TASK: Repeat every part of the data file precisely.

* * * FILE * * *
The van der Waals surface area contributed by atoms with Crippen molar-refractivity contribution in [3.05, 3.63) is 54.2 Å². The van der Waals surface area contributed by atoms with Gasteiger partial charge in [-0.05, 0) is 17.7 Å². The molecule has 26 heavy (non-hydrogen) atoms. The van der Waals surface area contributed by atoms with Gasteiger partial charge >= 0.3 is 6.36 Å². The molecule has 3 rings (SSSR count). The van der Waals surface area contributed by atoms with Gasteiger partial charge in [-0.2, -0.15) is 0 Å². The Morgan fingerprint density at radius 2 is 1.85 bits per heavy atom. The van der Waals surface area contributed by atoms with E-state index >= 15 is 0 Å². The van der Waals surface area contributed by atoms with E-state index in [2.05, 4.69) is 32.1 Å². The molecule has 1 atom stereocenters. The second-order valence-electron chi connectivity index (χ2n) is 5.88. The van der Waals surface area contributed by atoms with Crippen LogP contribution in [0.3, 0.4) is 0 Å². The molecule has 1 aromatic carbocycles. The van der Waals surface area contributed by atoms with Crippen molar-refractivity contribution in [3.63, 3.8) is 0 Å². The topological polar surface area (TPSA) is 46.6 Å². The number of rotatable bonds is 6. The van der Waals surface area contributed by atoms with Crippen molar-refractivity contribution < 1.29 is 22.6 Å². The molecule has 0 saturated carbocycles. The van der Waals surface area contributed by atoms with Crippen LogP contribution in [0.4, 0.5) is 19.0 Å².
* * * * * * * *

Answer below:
The van der Waals surface area contributed by atoms with Crippen molar-refractivity contribution in [3.05, 3.63) is 54.2 Å². The van der Waals surface area contributed by atoms with Gasteiger partial charge in [-0.05, 0) is 17.7 Å². The molecule has 26 heavy (non-hydrogen) atoms. The van der Waals surface area contributed by atoms with Gasteiger partial charge >= 0.3 is 6.36 Å². The molecule has 3 rings (SSSR count). The van der Waals surface area contributed by atoms with Gasteiger partial charge in [-0.2, -0.15) is 0 Å². The Morgan fingerprint density at radius 2 is 1.85 bits per heavy atom. The van der Waals surface area contributed by atoms with E-state index >= 15 is 0 Å². The van der Waals surface area contributed by atoms with E-state index in [2.05, 4.69) is 32.1 Å². The molecule has 1 atom stereocenters. The second-order valence-electron chi connectivity index (χ2n) is 5.88. The van der Waals surface area contributed by atoms with Crippen LogP contribution in [0.3, 0.4) is 0 Å². The molecule has 1 aromatic carbocycles. The van der Waals surface area contributed by atoms with Crippen molar-refractivity contribution in [3.63, 3.8) is 0 Å². The topological polar surface area (TPSA) is 46.6 Å². The number of rotatable bonds is 6. The van der Waals surface area contributed by atoms with Crippen molar-refractivity contribution < 1.29 is 22.6 Å². The molecule has 0 saturated carbocycles. The van der Waals surface area contributed by atoms with Crippen LogP contribution in [0.4, 0.5) is 19.0 Å².